# What is the cardinality of the set of functions given by an indefinite integral?

Let's say I have an arbitrary elementary function $f : \mathbb{R} \to \mathbb{R}$, is there an upper bound on the number of functions that satisfies the following? $$\frac{d}{dx}\left(\int f(x) \ dx\right) = f(x) \ \ \ \ \ \ \ \ \ \ \ \ \ \text(1)$$

For example if I have $\int e^{x}\ dx$, there seems to be only one function that satisfies $(1)$, that being $e^{x}$. However if I have $\int \frac{1}{\sqrt{4-x^2}} \ dx$, there are at least two functions that satisfy this, those being $\sin^{-1}(\frac{x}{2})$ and $-\cos^{-1}(\frac{x}{2})$.

So let $S$, be the set of all functions satisfying $(1)$ above :

$$S = \left\{f : \frac{d}{dx}\left(\int f(x) \ dx\right) = f(x)\right\}$$

What is $|S|$?

• Is |S| finite or infinite?
• Is there any way to determine if $|S| = 1$ (i.e. there is only one possible anti-derivative for a function?
• Does $|S|$ vary for different classes of elementary functions (e.g. polynomial, rational, trigonometric, exponential, or more generally, transcendental or algebraic)

I ask this particular question as for some functions such as $\int x^2 dx$, it seems like there can only ever be one function satisfying $(1)$, but I've had the same feeling about other functions, but using another technique of integration for those functions often yields more than one valid function (anti-derivative) satisfying $(1)$, and I have no way of telling the difference.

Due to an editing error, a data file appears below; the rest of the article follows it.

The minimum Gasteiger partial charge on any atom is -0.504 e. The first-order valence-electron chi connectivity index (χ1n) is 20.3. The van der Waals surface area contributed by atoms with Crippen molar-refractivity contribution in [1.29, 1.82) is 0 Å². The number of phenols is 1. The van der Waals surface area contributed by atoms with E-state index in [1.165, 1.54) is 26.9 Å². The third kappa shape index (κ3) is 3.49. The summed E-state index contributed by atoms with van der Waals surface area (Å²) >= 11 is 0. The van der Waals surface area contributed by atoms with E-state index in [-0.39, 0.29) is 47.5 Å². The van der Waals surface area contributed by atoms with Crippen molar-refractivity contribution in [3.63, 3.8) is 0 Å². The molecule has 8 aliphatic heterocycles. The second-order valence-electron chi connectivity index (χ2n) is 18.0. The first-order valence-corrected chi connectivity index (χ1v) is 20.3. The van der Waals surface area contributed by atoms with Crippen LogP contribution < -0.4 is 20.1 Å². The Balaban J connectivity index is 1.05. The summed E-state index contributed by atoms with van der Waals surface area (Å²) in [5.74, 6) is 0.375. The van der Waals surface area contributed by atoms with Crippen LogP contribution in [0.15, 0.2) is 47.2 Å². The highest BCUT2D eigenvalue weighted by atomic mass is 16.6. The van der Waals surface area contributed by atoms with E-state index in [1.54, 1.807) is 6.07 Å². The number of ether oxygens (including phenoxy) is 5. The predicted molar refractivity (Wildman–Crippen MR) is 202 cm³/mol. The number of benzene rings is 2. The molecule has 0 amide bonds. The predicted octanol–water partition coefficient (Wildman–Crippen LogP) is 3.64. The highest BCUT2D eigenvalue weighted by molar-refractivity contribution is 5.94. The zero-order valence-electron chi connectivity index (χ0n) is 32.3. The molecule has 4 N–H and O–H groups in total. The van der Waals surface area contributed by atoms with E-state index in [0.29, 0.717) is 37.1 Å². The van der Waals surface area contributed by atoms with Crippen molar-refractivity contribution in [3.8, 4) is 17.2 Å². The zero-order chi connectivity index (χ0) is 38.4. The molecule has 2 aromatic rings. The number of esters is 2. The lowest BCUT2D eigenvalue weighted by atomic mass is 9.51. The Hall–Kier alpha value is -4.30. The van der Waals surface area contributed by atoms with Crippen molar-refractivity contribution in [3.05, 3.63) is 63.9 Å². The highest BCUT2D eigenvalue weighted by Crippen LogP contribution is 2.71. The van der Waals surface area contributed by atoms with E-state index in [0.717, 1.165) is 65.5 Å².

Is there a rigorous answer/definition in line with what I'm asking? If it goes into topics in Analysis, I'm all ears as currently it seems a bit hand-wavy to me, as if someone was saying: 'Sometimes you find more than one anti-derivative, sometimes you don't, eh what you gonna do about it?'

• In (1), should one of the $f$s be a $g$? – Noah Schweber Aug 4 '16 at 17:18

## 1 Answer

It's unclear what question you're asking - I believe you are over-using "$f$." If you are asking how many antiderivatives a given function has, consider the following:

Suppose $G'=f$, and $c$ is a constant. Show that $(G+c)'=f$.

This shows that any function which has an antiderivative, has infinitely many (in fact, continuum many). In particular, $e^x$ is not the only antiderivative of $e^x$ - there's also things like $e^x+17$.

In the other direction, suppose $G'=H'=f$. Then what can you say about $(G-H)'$? What does that tell you about the function $G-H$ (under reasonable niceness assumptions on $G$ and $H$ - in particular, you want to assume here that the domain of $G$ and $H$ is all of $\mathbb{R}$, or at least is connected)?

Note that this isn't always obvious - for example, $\sin^{-1}({x\over 2})$ and $-\cos^{-1}({x\over 2})$ appear to not differ by a constant, but in fact they do.

• Yes that is exactly what I'm asking, how many anti-derivatives a given function has. With your $G-H$ example, you're trying to show that anti-derivatives will only ever differ by a constant, regardless of how different the anti-derivatives appear algebraically, am I correct in saying that? – Perturbative Aug 4 '16 at 17:42
• @Perturbative (You should edit your question then to make that clear.) Yes - although you need an assumption on the domain in order to get this. Consider the function $G(x)=0$ if $x<0$, and $1$ if $x>0$, on the domain $\mathbb{R}\setminus\{0\}$. $G$ is differentiable on this domain - $G'$ is the constant function $f: x\mapsto 0$. Another function on this domain with the same derivative is $H(x)=0$ for all $x$. However, $G-H$ is not a constant. This is made possible by the "split" in the domain; note that $G-H$ is "locally constant." – Noah Schweber Aug 4 '16 at 19:03